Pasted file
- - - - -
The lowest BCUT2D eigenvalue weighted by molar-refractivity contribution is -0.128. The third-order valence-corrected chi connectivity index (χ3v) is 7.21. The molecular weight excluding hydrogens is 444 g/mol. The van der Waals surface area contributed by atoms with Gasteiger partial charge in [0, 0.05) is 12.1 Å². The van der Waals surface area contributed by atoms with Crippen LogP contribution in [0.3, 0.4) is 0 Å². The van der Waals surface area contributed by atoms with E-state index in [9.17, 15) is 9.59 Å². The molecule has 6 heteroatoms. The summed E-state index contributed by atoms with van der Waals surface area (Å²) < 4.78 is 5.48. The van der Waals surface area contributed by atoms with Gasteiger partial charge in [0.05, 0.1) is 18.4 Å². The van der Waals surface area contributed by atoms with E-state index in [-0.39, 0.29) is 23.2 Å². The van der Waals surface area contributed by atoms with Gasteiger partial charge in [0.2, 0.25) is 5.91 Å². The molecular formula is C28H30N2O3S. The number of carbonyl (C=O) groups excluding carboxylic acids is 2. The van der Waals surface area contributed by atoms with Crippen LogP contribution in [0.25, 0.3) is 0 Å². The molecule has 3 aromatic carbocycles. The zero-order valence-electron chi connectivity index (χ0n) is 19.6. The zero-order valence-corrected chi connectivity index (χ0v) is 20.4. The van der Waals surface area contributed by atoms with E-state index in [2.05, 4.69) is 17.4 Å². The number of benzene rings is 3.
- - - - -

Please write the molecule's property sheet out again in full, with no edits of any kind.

The lowest BCUT2D eigenvalue weighted by molar-refractivity contribution is -0.128. The third-order valence-corrected chi connectivity index (χ3v) is 7.21. The molecular weight excluding hydrogens is 444 g/mol. The van der Waals surface area contributed by atoms with Gasteiger partial charge in [0, 0.05) is 12.1 Å². The van der Waals surface area contributed by atoms with Crippen LogP contribution in [0.3, 0.4) is 0 Å². The van der Waals surface area contributed by atoms with E-state index in [9.17, 15) is 9.59 Å². The molecule has 6 heteroatoms. The summed E-state index contributed by atoms with van der Waals surface area (Å²) < 4.78 is 5.48. The van der Waals surface area contributed by atoms with Gasteiger partial charge in [0.05, 0.1) is 18.4 Å². The van der Waals surface area contributed by atoms with E-state index in [-0.39, 0.29) is 23.2 Å². The van der Waals surface area contributed by atoms with Gasteiger partial charge in [0.2, 0.25) is 5.91 Å². The molecular formula is C28H30N2O3S. The number of carbonyl (C=O) groups excluding carboxylic acids is 2. The van der Waals surface area contributed by atoms with Crippen LogP contribution in [0.25, 0.3) is 0 Å². The molecule has 3 aromatic carbocycles. The zero-order valence-electron chi connectivity index (χ0n) is 19.6. The zero-order valence-corrected chi connectivity index (χ0v) is 20.4. The van der Waals surface area contributed by atoms with E-state index in [2.05, 4.69) is 17.4 Å². The number of benzene rings is 3.